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WildCRU

Tuesday, September 28, 2010

postheadericon Kinabatangan's clouded leopards reveal themselves

Sunda clouded leopards recently photographed in the 
Kinabatangan Wildife Sanctaury
After a rather slow start, the number of wild cat photo captures from the Lower Kinabatangan Wildlife Sanctuary and surrounding forests are starting to mount up.  Our focal species, the Sunda clouded leopard, appears to have been particularly busy along Sabah’s largest river since I last wrote, and we have now collected nine photo captures, of five separate events. Careful observation of the photos (see left) reveals that so far we have recorded 1 male, and two females.



A sliver of forest adjacent to the Kinabatangan river. Such narrow 
strips of riparian forest may act as corridors for threatened 
species such as Bornean felids, and provide essential linkages 
for otherwise fragmented blocks of forest
The female clouded leopards were snapped close to the banks of Danau Tongog, a beautiful oxbow lake to the west of our study area. Both individuals were photographed approximately 1 km apart, walking along a well-worn forest trail that encircles the lake, which is frequently used by staff and tourists of the nearby community-run tourist facility, the Tongog Ecocamp. These photo-captures lend further support to our theory that existing trails, even those regularly frequented by people, are one of the best locations to detect Sunda clouded leopards with camera traps.

One of these females, CLF1, was also photographed moving through a relatively narrow band (ca. 100 m wide) of riparian forest in Lot 5, which is sandwiched between the river and the surrounding oil palm plantations. This location is close to where we previously observed a flat-headed cat whilst spotlighting (detailed in Hearn et al 2010), and thus provides some of the first evidence that such riparian  forest buffers may be utilised by Bornean felids, and may thus provide essential connectivity between otherwise isolated forest fragments along the Kinabatangan.  The potential role of forest corridors as a tool for Bornean carnivore conservation is something that we aim to explore further during our new project, the Kinabatangan Carnivore Programme.




Tuesday, September 7, 2010

postheadericon Two more cat photos!!

Our second flat-headed cat photo. Frustratingly, the other camera failed to
pick up the cat.

Great news... we’ve got two more wild cat photos from the Kinabatangan!  We’re still busy surveying the forest and cutting trails in the second of our two sub areas, and so we’ve only found the time to check the cameras once so far, but members of our team (volunteers from Cardiff University) checked one of the camera sites yesterday and discovered two more cat photos... a leopard cat and yet another flat-headed cat!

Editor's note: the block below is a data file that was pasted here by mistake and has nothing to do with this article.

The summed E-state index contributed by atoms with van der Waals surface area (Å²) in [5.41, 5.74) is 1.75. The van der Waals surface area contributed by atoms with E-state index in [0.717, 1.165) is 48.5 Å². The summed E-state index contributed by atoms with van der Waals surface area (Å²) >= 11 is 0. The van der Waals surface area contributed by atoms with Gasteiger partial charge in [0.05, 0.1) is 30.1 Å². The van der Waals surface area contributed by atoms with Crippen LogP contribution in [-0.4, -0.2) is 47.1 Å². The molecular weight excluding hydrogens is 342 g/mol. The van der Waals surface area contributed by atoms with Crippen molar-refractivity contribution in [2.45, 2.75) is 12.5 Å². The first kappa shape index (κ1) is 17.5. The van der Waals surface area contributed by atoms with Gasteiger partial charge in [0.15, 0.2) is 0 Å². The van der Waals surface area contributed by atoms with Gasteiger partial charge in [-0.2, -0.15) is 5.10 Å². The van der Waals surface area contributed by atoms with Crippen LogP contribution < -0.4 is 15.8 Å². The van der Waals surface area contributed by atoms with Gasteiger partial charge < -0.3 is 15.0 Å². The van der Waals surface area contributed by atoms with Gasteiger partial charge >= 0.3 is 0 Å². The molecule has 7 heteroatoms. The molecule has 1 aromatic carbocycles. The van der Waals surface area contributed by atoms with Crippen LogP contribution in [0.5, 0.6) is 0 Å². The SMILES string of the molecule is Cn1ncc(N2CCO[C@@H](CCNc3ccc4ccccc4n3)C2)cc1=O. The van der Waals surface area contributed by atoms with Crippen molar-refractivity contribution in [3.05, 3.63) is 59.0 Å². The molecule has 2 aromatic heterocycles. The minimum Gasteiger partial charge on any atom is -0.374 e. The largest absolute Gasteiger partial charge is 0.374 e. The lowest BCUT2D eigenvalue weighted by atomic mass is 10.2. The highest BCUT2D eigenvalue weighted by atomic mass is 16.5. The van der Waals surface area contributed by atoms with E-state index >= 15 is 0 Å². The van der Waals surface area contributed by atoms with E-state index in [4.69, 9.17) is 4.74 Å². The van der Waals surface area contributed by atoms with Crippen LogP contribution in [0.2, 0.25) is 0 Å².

Interestingly, both of the new cat photos were from the very same site that we had previously photo-captured the flat-headed – an area of riverine forest, close to the main river, in one of the of the region’s larger forest fragments: Lot 5.  This bodes well for our planned radio-tracking project (more on this later) as this could well be an excellent site to deploy a live trap. The photo is not ideal, so it is difficult to determine the sex or whether if it is the same individual as the previous photo.  


Alas, no Sunda clouded leopard so far, but as I say we’ve only checked the camera once so far, so fingers crossed.

A leopard cat.  This adaptable species is thought to respond well to habitat disturbance,
 and unlike the other 4 Bornean felids can be found residing in oil palm plantations.
It's a little surprising then, that this is our first photo of this species - but again it is early days. 
The Bornean wild cat Team. Right to left: Andy (tingi) Harrison
(volunteer from Cardiff Univ.), Gilmoore (Gil) Bolongon, Saya (me), and Jasmi (Jasz) Joroh. 

Saturday, August 28, 2010

postheadericon First wild cat photo from Kinabatangan!

Our first wild cat photo- capture - a flat-headed cat
Three years of intensive camera trapping in our previous five Sabah field sites resulted in photographic captures of leopard cat (1000+), Sunda Clouded leopard (300+), marbled cat (100+), and bay cat (30). Over the same period we obtained just a single photograph of the elusive flat-headed cat, which was snapped just a few hundred metres from the Danum Valley Field Centre buildings! Indeed, throughout the historical range of this species (Peninsular Thailand and Malaysia, Borneo and Sumatra) the flatty is infrequently recorded, raising concern as to its current status.

So with this in mind, we were particularly delighted, whilst checking our freshly deployed cameras in the Kinabatangan, to discover our first cat photo.... yep, a flat-headed cat! He/she was photographed close to the main Kinabatangan river, in a stretch of riparian forest.  Hopefully this is the first of many felid photos to come! 

So far we've also captured several images of sun bears.
Friday, August 20, 2010

postheadericon First survey underway... The Lower Kinabatangan Wildlife Sanctuary


To kick off our new programme we are starting with an intense camera trap survey of the Lower Kinabatangan Wildlife Sanctuary (LKWS), a protected, but highly fragmented and degraded collection of forest patches along Sabah’s mighty Kinabatangan river. Managed by the Sabah Wildlife Department, the LKWS is one of the few remaining examples of lowland forest in Sabah, and consists of a range of lowland forest formations, including permanently inundated and seasonally flooded swamp forests, riparian and lowland Dipterocarp forest. However, much of the region’s forests have been cleared for oil palm development and the remaining forests of the LKWS are now highly fragmented.